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The muggle

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While I was in Beijing, China, while I was being driven to my hotel from the airport in a taxi, I was talking with my father letting my parents know I’d arrived when I noticed the taxi driver utterly missed the exit.

It had been a LONG flight – 15 hours, and I was tired, and my general lack of emotional response was clear as I gave my father a play by play:

“He just missed the exit. Hold on. I just tapped him on the shoulder and at the same time he looked at the hotel to the right. Oh wait. He’s stopping, in the middle of the freeway. cars are driving past us on the left and right. Now we’re going in reverse. No there’s hardly any traffic, and they’re all going past at highway speeds. We’re going bacjk over the offramp, and now we’re even with the offramp, and now he’s looking in his rearview mirror and – well there we go, we made our exit.”

My dad asked “Aren’t you nervous?

I responded with “Not in the sleightest. Apparently he knows what he’s doing”

It wasn’t the first time I’d had weird interactions with China. With my father to thank for the training, I had grown up quickly overcoming my fear of speed and acquired a penchant for fast cars and faster driving.

So in 2009, when I’d visited China with my two classmates Amy Hutch and Jamie Hillegond, after a trip to Xi’an for the day the taxi driver – weaving in and out of traffic as fast as he could – suddenly had a bus pull in front of him as he slid sideways and came within an inch of smashing the taxi into the side of the bus.

My heart didn’t even skip a beat.

I had been enjoying the ride and had put my hands up saying “Wheeee” as the girls pulled my arms down thinking it was instigating the taxi driver to step it up a bit for my enjoyment.

Amy looked at me and said “Weren’t you scared?”

“Why should I be? He had it all under control,” I responded.

“I saw my life flash before my eyes,” she said.

“Me too,” Jamie added.

I have weird memories of a much darker and greyer – almost black and white world – as I fell asleep that night, when shortly after I fell asleep, I became hard as a rock and they both jumped on and took turns riding me.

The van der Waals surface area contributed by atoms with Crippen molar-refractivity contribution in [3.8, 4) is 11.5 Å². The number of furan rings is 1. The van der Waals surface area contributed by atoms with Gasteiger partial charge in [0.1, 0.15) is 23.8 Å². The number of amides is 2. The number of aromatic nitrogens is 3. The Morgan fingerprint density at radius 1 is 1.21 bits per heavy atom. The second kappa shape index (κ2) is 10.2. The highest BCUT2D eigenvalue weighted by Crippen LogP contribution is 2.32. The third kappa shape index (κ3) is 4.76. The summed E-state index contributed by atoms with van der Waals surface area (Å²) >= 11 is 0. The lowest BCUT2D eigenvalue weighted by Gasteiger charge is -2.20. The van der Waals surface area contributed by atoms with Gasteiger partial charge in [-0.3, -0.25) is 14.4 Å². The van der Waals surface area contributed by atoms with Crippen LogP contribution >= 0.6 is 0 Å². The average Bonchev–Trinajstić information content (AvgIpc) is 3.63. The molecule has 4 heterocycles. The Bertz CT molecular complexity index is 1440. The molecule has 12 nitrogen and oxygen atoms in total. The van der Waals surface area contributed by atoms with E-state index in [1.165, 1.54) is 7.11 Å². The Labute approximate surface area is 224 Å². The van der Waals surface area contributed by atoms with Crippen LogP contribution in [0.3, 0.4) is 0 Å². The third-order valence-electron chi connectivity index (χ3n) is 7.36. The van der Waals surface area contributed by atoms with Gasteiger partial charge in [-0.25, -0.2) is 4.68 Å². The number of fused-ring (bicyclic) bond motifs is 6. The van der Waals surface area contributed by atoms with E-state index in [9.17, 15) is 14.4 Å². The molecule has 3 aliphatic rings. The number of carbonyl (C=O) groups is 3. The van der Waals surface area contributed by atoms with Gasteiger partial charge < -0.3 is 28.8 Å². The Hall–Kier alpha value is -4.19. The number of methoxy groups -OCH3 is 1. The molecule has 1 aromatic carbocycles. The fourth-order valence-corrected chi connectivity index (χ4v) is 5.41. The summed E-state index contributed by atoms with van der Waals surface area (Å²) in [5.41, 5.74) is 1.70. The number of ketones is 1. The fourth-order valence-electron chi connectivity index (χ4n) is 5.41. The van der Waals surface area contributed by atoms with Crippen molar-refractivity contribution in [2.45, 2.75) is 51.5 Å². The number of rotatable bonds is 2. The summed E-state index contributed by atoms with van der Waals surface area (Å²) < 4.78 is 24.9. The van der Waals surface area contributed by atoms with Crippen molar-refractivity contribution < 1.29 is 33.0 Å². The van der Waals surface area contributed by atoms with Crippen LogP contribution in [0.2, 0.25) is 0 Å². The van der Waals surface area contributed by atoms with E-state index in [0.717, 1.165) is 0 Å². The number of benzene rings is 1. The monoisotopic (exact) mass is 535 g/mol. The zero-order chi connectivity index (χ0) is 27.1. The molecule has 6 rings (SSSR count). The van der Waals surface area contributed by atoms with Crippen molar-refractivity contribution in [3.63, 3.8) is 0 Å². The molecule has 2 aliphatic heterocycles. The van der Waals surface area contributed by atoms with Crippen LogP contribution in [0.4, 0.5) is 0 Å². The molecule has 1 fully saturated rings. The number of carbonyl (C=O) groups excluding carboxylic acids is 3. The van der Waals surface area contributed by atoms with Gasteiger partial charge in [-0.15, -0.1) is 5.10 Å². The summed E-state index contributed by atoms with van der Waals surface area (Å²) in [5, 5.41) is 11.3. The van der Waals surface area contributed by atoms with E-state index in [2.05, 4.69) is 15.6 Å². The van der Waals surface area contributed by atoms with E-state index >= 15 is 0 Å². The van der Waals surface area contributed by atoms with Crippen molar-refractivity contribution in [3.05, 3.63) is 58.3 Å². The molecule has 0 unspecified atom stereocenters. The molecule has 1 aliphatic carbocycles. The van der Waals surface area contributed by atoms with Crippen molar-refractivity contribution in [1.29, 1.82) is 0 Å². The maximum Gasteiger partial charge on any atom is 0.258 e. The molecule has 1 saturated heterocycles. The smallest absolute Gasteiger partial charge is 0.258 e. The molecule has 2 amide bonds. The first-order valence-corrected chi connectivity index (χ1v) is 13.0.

Just today. I read something in my “International Law” course referred to as “The Lotus Case”.

The Lotus Case is about a lesson in the current state of international law, which details a collision which occurred between a French vessel with a Turkish Vessel in Turkish waters where the Captain and crew of the French vessel were held liable for the sinking of the Turkish vessel under Turkish law.

The Lotus Case coursework had a paragraph which resonated with me and made me think back to the incident on the freeway where the taxi driver decided to back up.

It said:

“Now the first and foremost restriction imposed by international law upon a State is that — failing the existence of a permissive rule to the contrary — it may not exercise its power in any form in the territory of another State.”

Over the last four years, I have realized that my own mind has historically hidden and covered up things from my own conscious mind and experiences. Things which historically I didn’t cope well with.

But when I arrived in a different country.

With different rules.

Up to and including rules which governed the conscious development of the mind.

In America. The experience I had on the freeway would have been ‘covered up’. Time, in a literal sense would have been stopped for me as the driver backed up on the freeway, and my memory of the event – and mistake he had made – would have been erased.

And while sure, this appears to reduce the overall chaotic nature.

I had begun to emerge from my own cocoon.

And was beginning to understand that the Wizard of Oz and The Matrix were true stories.

And why the average muggle is told it’s not real.

Because that’s all they can mentally handle.

 


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